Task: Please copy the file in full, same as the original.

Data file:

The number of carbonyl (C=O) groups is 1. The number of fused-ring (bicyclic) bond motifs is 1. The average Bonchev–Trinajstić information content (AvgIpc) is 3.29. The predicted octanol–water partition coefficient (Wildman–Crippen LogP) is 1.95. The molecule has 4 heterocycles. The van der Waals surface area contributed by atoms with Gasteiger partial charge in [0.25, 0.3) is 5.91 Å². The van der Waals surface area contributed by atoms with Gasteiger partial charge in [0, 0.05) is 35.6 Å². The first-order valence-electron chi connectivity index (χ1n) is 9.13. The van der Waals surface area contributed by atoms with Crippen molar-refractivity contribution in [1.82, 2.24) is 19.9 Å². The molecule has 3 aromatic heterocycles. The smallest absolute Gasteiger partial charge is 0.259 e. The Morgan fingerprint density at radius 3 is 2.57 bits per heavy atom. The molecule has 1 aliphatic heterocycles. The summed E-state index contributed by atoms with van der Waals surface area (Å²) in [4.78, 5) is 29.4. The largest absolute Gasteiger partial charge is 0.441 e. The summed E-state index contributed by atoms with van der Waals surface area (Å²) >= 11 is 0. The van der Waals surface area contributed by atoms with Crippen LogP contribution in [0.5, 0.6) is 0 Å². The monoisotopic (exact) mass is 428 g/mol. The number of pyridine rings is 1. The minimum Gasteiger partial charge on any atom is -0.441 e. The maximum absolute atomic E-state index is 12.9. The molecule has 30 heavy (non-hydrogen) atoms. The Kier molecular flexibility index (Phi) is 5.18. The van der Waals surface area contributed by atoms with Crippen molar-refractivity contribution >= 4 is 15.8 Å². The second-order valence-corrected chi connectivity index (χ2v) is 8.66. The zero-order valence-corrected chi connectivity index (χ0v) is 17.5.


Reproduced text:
The number of carbonyl (C=O) groups is 1. The number of fused-ring (bicyclic) bond motifs is 1. The average Bonchev–Trinajstić information content (AvgIpc) is 3.29. The predicted octanol–water partition coefficient (Wildman–Crippen LogP) is 1.95. The molecule has 4 heterocycles. The van der Waals surface area contributed by atoms with Gasteiger partial charge in [0.25, 0.3) is 5.91 Å². The van der Waals surface area contributed by atoms with Gasteiger partial charge in [0, 0.05) is 35.6 Å². The first-order valence-electron chi connectivity index (χ1n) is 9.13. The van der Waals surface area contributed by atoms with Crippen molar-refractivity contribution in [1.82, 2.24) is 19.9 Å². The molecule has 3 aromatic heterocycles. The smallest absolute Gasteiger partial charge is 0.259 e. The Morgan fingerprint density at radius 3 is 2.57 bits per heavy atom. The molecule has 1 aliphatic heterocycles. The summed E-state index contributed by atoms with van der Waals surface area (Å²) in [4.78, 5) is 29.4. The largest absolute Gasteiger partial charge is 0.441 e. The summed E-state index contributed by atoms with van der Waals surface area (Å²) >= 11 is 0. The van der Waals surface area contributed by atoms with Crippen LogP contribution in [0.5, 0.6) is 0 Å². The monoisotopic (exact) mass is 428 g/mol. The number of pyridine rings is 1. The minimum Gasteiger partial charge on any atom is -0.441 e. The maximum absolute atomic E-state index is 12.9. The molecule has 30 heavy (non-hydrogen) atoms. The Kier molecular flexibility index (Phi) is 5.18. The van der Waals surface area contributed by atoms with Crippen molar-refractivity contribution >= 4 is 15.8 Å². The second-order valence-corrected chi connectivity index (χ2v) is 8.66. The zero-order valence-corrected chi connectivity index (χ0v) is 17.5.